Just Don’t It

As I’m sure you noticed, I’m using a grammatically incorrect title, but I couldn’t resist.  (May my seventh grade English grammar teacher forgive me!)  

During the 1980’s a trendy Nike ad campaign caught the world’s attention with the tagline “JUST DO IT!”  Nike’s message was loud and clear: there were no excuses when it came to exercise.  I think it was a brilliant campaign, as it motivated people to work out.  The catchphrase is just as true nowadays as it was a couple decades ago. 

Nike represents more to me than just its slogan.  As a teenage long-distance runner in the 80’s, I wore Nike shoes long before I’d be diagnosed with postpartum bipolar one disorder in 2007.  Since then I experienced a marathon of seven hospitalizations, I tried over 20 different medications, and I finally opted for ECT (electroconvulsive therapy) when my father died and I sank into suicidal depression. 

I finally reached stability over a year ago with the right meds and self-care program, and to say I’ve been grateful for my recovery is a massive understatement! 

However, just because I did become stable and the IBPF even honored me as a “Story of Hope and Recovery”, life has been a daily challenge and I know it always will be that way. The past few weeks have been particularly rough ones.  An unexpected family crisis popped up that tested me in many ways.  The good news is that I’ve gotten enough sleep each night thanks to my antipsychotic medication.  This medication has been key in keeping me on the straight and narrow path of mental stability.  Even so, I’ve struggled with some unhealthy habits that could potentially affect this hard-won stability, and it’s time to kick them out the door.  (I wonder if any of you do these nasty bugaboos too?)

Here are some of my “JUST DON’T ITS”:

1) Yelling too much at my family members.  (I often have bona fide reasons to raise my voice, but I’ve been overdoing it.)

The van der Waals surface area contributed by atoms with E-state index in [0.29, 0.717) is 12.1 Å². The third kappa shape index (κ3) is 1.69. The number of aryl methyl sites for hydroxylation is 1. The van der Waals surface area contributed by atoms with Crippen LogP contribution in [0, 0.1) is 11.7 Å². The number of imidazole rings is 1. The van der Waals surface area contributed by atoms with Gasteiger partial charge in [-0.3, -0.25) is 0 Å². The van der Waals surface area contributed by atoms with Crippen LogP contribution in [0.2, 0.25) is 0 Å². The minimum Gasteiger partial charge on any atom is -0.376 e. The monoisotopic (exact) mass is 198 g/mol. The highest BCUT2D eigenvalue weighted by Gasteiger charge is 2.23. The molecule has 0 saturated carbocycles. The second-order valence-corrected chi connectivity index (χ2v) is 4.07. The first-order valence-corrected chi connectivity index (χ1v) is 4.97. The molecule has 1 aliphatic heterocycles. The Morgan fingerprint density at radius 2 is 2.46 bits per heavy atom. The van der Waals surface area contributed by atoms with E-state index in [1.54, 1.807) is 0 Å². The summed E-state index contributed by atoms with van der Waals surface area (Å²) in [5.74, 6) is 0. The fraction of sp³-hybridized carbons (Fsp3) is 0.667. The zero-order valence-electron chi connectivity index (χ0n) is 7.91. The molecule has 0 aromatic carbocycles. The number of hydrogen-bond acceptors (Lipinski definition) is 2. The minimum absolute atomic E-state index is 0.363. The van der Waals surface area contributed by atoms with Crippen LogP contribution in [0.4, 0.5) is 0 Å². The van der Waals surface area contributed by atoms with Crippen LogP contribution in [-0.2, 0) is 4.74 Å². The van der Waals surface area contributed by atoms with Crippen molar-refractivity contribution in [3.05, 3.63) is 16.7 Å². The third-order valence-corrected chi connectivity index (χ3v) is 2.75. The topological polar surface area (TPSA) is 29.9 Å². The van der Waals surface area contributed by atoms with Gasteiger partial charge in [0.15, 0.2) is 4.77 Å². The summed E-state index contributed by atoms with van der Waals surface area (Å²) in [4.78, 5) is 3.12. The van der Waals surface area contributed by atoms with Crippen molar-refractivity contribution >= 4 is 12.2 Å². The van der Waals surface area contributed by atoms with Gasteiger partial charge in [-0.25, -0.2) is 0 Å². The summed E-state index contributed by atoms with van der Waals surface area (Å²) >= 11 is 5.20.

2) Eating an entire pint of gourmet (a.k.a. ultra-high fat) ice cream far too often. This is a biggie “just don’t it”!  As a former certified personal trainer, I should have known better than to do such a thing to my body.  I definitely don’t recommend consuming this much ice cream if you want to maintain your overall health and specifically, your weight!

3) Spending too much time on social media at the expense of my other projects and duties.  It’s fun, but I want to cut down.  Facebook has become my social media version of ice cream.  (I can see you mumbling “Hunh?”)

4) Feeling intimidated asking friends who I’ve helped over the past year (i.e. providing them with childcare) to please return the favor once in a while.  It’s hard for me to ask for help, but it would lessen my stress if I had some child-free time to do errands or have some nice, quiet time to relax and recharge.

This is an incomplete list, but you get the idea.  It’s better to have a short list to focus on anyway, so I don’t get overwhelmed.

As far as “JUST DO IT!” is concerned, Nike was right all along in their message to cool it with excuses and take a simple step to break a sweat.

One of my favorite bestselling authors/artists SARK (“Inspiration Sandwich”) calls these tiny steps “micromovements”.  The author of over 2 million books in print, SARK uses micromovements with her writing, but micromovements can apply to many other actions.

For example, if you want to take a walk, tell yourself you’ll walk for one block.  As you begin your stroll, you might surprise yourself by going just a little further than a block.  In your next walk, you can continue to build upon your initial success to a slightly further distance. Walking can totally reset your mood for the better, and it’s an ideal way to try out micromovements.

If you’ve been putting off paying an intimidating stack of bills, commit to paying one bill.  Once you start writing the check, see where your energy level is after picking up (and moving!) your pen – maybe you’ll find that you can pay one more bill on the same day!  Micromovements are a great way to “JUST DO IT”!  It feels so good to accomplish a small thing; for those of us who live with bipolar disorder, completing a mundane chore can be profound.

When we experience days when we’re depressed, if we take on a seemingly “little” task such as making a bed or taking a shower, that action can shift our energy and attitude the lasts the entire day.  I’ve followed SARK’s advice during both good days and bad ones, and I’ve found that micromovements definitely work.

I wish you strength in getting rid of some unhealthy habits of your own and with incorporating the art of micromovements into your life. Why not get a little ahead with your New Year’s Resolutions and JUST DON’T IT?

Thanks for reading!


p.s. What single “JUST DON’T IT” would you like to phase out of your life this fall?

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